Top Inside-the-Beltway Democrats are trying to serve up a two-decades old fiasco again: touting natural gas as the “bridge fuel” for a renewable energy utopia. Fossil Fuels Policy Action looked at this in 1988 and rejected the idea’s environmental and energy-security premise as well as its ethics. Basically, this new “agenda,” as they call it, is the same scam as the late ’80s — it had its way, ran its course, and look where we are now. Natural gas in its easily recoverable state was exploited past the comfort level, causing a resurgence of coal and a near-resurgence of nuke power.
The Center for American Progress (who could be against that notion?!) and partner Energy Future Coalition have produced a “memo,” dated August 10, as if they have hit upon something grand and valid. In “Natural Gas: The Bridge Fuel to the 21st Century,” and the companion memo/report “Rebuilding America,” the claim is made that newly available supplies of gas will meet major energy needs and provide many jobs. This “agenda” could “save consumers up to $1200 per month on energy bills” — wow, sign me up. But what if I don’t need the energy nor the cars included in the agenda? It promises to “produce cleaner transportation and electricity, and produce natural gas without harming the environment.” Sure, and nuclear power was supposed to be perfectly safe, clean and too cheap to meter.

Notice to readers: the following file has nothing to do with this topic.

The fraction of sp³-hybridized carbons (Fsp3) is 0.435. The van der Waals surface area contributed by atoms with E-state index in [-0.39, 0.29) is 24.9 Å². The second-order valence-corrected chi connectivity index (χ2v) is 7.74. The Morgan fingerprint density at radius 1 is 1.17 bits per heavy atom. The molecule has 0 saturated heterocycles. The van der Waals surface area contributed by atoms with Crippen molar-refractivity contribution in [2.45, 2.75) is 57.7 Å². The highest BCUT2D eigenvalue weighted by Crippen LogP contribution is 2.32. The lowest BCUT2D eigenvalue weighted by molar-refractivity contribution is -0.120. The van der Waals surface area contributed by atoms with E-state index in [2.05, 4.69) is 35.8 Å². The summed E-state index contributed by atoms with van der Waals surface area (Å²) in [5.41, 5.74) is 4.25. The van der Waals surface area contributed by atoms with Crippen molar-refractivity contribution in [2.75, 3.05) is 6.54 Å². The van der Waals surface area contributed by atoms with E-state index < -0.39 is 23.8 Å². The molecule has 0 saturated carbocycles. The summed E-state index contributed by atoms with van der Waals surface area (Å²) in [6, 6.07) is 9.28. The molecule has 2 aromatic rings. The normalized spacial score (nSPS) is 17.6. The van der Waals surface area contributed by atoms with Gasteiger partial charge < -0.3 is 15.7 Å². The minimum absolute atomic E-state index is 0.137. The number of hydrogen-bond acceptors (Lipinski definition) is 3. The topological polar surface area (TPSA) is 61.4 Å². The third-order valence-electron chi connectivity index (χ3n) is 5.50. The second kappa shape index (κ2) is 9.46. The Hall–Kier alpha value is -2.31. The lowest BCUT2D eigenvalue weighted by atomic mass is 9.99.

How much natural gas is “out there”? Recent optimism changes nothing when the modern world’s infrastructure is based on liquid crude oil. Don’t be distracted by the glowing gas industry reports of many more decades of gas supply than thought a few years ago. After all, the same technological-progress arguments for unlimited oil extraction are being applied to the natural gas sector.
Natural gas is the least polluting fossil fuel, but this is the only thing positive to say about it. First we must step back and ask what we really need all this energy for. The answer is to maintain the wasteful consumer economy. Persisting in the warming of the globe is supposedly okay when there would be a slight reduction in the rate of greenhouse gases still accumulating in the atmosphere (and CO2 in the oceans for acidification). Boys, this is not the 1970s.
Culture Change has maintained for two decades that there is no overwhelming need to cater to economic growth and damaging urban sprawl and other consequences of energy profligacy. I founded Fossil Fuels Policy Action in Washington DC in 1988 as a “global warming center” (according to trade press). Setting out to become a clearinghouse for energy data and policy, we had a tendency to go along with the buzzword “natural gas as a bridge fuel” — especially when my previous clients serving the petroleum industry until 1988 included natural gas utilities. They were and are represented by the American Gas Association, where I knew a few friendly executives. Upon starting a nonprofit group for the environment with an energy focus, I met with the AGA right away. I was anticipating one of their generous grants they were giving large environmental groups who were trumpeting the “natural gas is a bridge fuel” mantra.
I slept on it and decided that I would not participate in this corrupt conspiracy. Instead, I had fun writing one of Fossil Fuels Policy Action’s first newsletters about this “bridge” argument and the background story that the gas industry was really competing with fuel oil for heating. I brought up the AGA’s funding for enviros and said I was rejecting it. I was crazy, I admit, for I was starting a new career with almost no savings and no guarantees. So I was not surprised when my main contact at AGA called me up and snarled, “Jan, are you on acid?!”